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Today's political climate seems more war-torn and divided than ever. Battles rage on issues from abortion to affirmative action, from health care to welfare. Yet there does seem to be one issue on which almost all Americans are agreed--the danger of lobbies.
Although the noise has lessened some, the cries against the "special interests" can still be heard all around the country. Yet lobbyists remain in Washington, their offers of money and votes too precious for Congressmen to refuse. And there is one lobby in particular which controls more voters and more money than any other lobby in Washington, and uses both to keep a strangle-hold on fiscal policy. What is this dreaded lobby? It is not the National Rifle Association, nor is it the Christian Coalition. It is the American Association of Retired Persons (AARP).
Hold on, you say. Isn't that the group that gets my grandparents discounts at motels? What's the big deal? The big deal is that, by membership, they are the third largest organization in the United States, next to the Roman Catholic Church and the American Automobile Association, and they have no problem with throwing that weight around Washington. In addition, senior citizens vote in higher percentages than any other demographic group. So, it should not come as surprise that Social Security and Medicare made up 31 percent of the budget in 1994, and received $177.1 billion more than defense, everybody's favorite budget whipping boy.
Fortunately, some changes are being made to Medicare, but the power of the AARP can still be seen by the size of the fight surrounding his issue, especially given some of the facts involved. The Republican plan aims to cut $270 billion over five years, amounting to about a 20 percent cut.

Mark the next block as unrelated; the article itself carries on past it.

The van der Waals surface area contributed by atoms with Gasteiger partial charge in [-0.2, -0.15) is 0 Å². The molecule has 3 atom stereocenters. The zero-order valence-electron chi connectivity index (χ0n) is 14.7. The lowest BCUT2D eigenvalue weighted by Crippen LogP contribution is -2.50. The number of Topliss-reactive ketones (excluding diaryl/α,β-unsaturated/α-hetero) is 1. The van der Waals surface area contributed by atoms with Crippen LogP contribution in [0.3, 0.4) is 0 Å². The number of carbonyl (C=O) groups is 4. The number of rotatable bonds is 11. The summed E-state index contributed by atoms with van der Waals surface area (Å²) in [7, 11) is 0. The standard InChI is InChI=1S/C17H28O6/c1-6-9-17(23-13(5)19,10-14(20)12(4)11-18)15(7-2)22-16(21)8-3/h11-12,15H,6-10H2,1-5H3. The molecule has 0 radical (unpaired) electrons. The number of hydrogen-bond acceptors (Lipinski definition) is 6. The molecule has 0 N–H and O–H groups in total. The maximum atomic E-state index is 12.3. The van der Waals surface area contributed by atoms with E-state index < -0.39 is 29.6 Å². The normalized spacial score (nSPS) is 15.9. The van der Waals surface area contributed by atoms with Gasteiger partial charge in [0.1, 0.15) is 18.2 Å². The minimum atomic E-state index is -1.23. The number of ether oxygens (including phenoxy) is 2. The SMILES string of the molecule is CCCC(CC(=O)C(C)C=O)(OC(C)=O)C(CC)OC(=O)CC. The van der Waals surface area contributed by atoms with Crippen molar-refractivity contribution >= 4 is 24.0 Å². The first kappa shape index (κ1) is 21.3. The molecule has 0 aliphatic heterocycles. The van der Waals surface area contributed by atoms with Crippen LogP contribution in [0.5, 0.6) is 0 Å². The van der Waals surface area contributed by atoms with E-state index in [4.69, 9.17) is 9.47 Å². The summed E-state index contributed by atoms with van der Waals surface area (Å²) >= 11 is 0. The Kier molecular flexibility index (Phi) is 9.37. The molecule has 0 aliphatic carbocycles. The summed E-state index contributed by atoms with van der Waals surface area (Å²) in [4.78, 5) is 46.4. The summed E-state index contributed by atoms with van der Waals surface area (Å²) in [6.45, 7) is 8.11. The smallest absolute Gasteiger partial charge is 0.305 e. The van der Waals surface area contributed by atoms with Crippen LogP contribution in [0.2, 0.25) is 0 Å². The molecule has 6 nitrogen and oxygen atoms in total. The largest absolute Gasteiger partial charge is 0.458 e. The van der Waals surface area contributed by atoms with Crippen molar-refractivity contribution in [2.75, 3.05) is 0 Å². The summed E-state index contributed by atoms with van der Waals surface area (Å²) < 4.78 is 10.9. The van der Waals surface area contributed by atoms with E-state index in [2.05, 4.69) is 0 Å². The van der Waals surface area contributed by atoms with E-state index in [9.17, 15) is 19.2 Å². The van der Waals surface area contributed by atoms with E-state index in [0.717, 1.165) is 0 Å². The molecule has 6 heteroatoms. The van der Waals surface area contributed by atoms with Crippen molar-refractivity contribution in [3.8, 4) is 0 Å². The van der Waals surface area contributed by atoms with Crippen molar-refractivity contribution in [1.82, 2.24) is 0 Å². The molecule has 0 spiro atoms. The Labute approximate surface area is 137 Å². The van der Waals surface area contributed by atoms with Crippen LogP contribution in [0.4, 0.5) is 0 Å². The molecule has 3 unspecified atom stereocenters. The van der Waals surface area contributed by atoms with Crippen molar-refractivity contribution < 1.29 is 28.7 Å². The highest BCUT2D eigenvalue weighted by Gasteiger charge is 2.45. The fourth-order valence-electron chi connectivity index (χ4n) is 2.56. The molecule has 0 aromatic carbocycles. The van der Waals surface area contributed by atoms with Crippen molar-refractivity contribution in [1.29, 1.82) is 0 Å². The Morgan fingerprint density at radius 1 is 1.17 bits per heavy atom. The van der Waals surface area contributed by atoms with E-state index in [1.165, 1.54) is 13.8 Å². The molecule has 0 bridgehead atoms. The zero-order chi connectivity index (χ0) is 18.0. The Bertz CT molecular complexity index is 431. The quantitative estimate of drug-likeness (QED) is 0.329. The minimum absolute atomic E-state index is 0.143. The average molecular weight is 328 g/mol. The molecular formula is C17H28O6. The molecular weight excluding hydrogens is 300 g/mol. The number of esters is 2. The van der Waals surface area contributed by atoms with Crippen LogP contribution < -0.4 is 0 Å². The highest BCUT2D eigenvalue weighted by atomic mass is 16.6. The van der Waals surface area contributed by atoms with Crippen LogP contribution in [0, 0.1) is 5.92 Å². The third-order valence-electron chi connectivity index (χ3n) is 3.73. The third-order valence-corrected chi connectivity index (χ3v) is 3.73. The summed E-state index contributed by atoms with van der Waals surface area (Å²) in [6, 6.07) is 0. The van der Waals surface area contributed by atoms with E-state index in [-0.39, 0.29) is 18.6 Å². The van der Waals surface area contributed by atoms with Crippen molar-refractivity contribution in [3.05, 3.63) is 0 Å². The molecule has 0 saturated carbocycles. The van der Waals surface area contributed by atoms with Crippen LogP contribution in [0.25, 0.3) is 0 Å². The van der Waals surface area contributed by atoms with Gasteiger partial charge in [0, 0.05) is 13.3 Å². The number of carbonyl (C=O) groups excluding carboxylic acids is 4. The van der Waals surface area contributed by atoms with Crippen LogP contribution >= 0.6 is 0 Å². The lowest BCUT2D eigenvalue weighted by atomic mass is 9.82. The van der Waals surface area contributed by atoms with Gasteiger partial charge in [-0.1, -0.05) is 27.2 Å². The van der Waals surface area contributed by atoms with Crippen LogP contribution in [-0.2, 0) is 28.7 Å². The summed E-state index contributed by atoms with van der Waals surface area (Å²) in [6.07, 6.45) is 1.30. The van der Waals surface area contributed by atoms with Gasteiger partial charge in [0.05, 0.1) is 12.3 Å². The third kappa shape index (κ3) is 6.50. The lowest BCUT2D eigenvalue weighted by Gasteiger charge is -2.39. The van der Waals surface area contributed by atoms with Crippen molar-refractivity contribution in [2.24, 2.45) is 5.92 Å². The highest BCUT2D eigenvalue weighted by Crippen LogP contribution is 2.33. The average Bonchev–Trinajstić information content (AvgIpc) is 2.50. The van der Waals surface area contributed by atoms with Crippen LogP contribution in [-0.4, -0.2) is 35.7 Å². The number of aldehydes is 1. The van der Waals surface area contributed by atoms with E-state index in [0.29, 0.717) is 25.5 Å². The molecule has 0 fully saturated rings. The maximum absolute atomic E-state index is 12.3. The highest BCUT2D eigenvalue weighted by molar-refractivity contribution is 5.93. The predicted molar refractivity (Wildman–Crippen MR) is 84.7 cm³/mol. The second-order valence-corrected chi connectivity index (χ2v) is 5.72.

Most of the savings will come from cuts in hospital and doctor fees and a raise in premiums. If unchanged, premiums are projected to be $60.80 per month in 2002, but will be between $90 and $93 under the proposed changes. Part of the Republicans' goal is to encourage many Medicare recipients to enter managed-care plans, rather than stay with more expensive fee-for-service plans.
None of these proposed changes are really that controversial. Currently, only 10 percent of Medicare recipients are in managed-care plans, compared with almost half of privately insured Americans, so there is definitely room for cost-cutting without losing quality of care. A raise in premiums may sound bad, but let us consider that premiums now account for only 31 percent of costs, compared to 50 percent, when Medicare was first institued in 1965. And, of course, the old today are less likely to be poor than the young. In other words, they can afford it, and should start picking up more of the costs.
Yet the battle over Medicare is shaping up to be huge. Congressmen are engaging in shouting matches and the Democrats are threatening to hold unofficial hearings on the issue, which they will have to hold outside the Capital, because Republicans won't give them any space. Clinton is threatening to veto the budget proposal which contains the cuts, and Republicans won't pass anything but their proposal. The result of this game of chicken could be a shut-down of the federal government, if no accord is reached by the beginning of the fiscal year on October 1. That's the power of the AARP.
But allow me to place the Medicare battle in even more context. The 1994 Annual Report of the Board of Trustees of the Social Security and Medicare Trust Funds points out the upcoming failure of Medicare if no action is taken. According to the report, the Hospital Insurance Fund, which covers inpatient hospital expenses, will be exhausted by the turn of the century, and the Supplementary Medical Insurance Fund, which pays for doctor bills and outpatient costs, is also in serious need of reform to prevent insolvency. The Republican reforms are a step in the right direction, but they do not have the time to make the changes that are seriously needed, and they are being held back at every step by the AARP.